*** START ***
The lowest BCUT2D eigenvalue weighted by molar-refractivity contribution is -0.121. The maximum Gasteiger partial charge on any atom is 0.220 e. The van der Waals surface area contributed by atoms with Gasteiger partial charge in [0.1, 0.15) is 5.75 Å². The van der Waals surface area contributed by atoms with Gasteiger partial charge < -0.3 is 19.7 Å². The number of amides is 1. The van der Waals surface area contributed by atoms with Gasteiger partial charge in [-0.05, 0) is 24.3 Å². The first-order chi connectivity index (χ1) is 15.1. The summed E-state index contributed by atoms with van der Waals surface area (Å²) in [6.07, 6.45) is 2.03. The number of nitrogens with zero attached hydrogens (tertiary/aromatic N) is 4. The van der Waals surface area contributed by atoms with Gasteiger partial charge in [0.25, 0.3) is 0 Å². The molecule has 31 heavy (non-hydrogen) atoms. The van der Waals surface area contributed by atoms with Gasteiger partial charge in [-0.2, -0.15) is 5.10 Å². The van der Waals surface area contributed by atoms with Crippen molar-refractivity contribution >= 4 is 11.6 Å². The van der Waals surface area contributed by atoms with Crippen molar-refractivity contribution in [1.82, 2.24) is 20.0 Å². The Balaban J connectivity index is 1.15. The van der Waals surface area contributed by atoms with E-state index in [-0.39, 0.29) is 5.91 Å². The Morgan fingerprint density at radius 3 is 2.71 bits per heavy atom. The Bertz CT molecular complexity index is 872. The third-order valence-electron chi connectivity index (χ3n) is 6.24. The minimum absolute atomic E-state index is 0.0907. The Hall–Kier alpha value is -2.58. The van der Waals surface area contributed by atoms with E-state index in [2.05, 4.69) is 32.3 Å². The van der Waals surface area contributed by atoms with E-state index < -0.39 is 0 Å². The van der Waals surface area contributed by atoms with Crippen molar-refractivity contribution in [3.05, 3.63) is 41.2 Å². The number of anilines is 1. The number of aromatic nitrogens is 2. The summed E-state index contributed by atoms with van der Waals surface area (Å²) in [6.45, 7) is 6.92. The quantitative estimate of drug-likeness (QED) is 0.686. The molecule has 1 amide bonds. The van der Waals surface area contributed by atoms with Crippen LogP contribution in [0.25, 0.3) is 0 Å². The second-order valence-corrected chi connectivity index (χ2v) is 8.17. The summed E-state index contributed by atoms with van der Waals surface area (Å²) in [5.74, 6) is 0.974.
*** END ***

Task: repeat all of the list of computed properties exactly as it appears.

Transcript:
The lowest BCUT2D eigenvalue weighted by molar-refractivity contribution is -0.121. The maximum Gasteiger partial charge on any atom is 0.220 e. The van der Waals surface area contributed by atoms with Gasteiger partial charge in [0.1, 0.15) is 5.75 Å². The van der Waals surface area contributed by atoms with Gasteiger partial charge < -0.3 is 19.7 Å². The number of amides is 1. The van der Waals surface area contributed by atoms with Gasteiger partial charge in [-0.05, 0) is 24.3 Å². The first-order chi connectivity index (χ1) is 15.1. The summed E-state index contributed by atoms with van der Waals surface area (Å²) in [6.07, 6.45) is 2.03. The number of nitrogens with zero attached hydrogens (tertiary/aromatic N) is 4. The van der Waals surface area contributed by atoms with Gasteiger partial charge in [0.25, 0.3) is 0 Å². The molecule has 31 heavy (non-hydrogen) atoms. The van der Waals surface area contributed by atoms with Gasteiger partial charge in [-0.2, -0.15) is 5.10 Å². The van der Waals surface area contributed by atoms with Crippen molar-refractivity contribution >= 4 is 11.6 Å². The van der Waals surface area contributed by atoms with Crippen molar-refractivity contribution in [1.82, 2.24) is 20.0 Å². The Balaban J connectivity index is 1.15. The van der Waals surface area contributed by atoms with E-state index in [-0.39, 0.29) is 5.91 Å². The Morgan fingerprint density at radius 3 is 2.71 bits per heavy atom. The Bertz CT molecular complexity index is 872. The third-order valence-electron chi connectivity index (χ3n) is 6.24. The minimum absolute atomic E-state index is 0.0907. The Hall–Kier alpha value is -2.58. The van der Waals surface area contributed by atoms with E-state index in [2.05, 4.69) is 32.3 Å². The van der Waals surface area contributed by atoms with E-state index < -0.39 is 0 Å². The van der Waals surface area contributed by atoms with Crippen molar-refractivity contribution in [3.05, 3.63) is 41.2 Å². The number of anilines is 1. The number of aromatic nitrogens is 2. The summed E-state index contributed by atoms with van der Waals surface area (Å²) in [6.45, 7) is 6.92. The quantitative estimate of drug-likeness (QED) is 0.686. The molecule has 1 amide bonds. The van der Waals surface area contributed by atoms with Crippen LogP contribution in [0.25, 0.3) is 0 Å². The second-order valence-corrected chi connectivity index (χ2v) is 8.17. The summed E-state index contributed by atoms with van der Waals surface area (Å²) in [5.74, 6) is 0.974.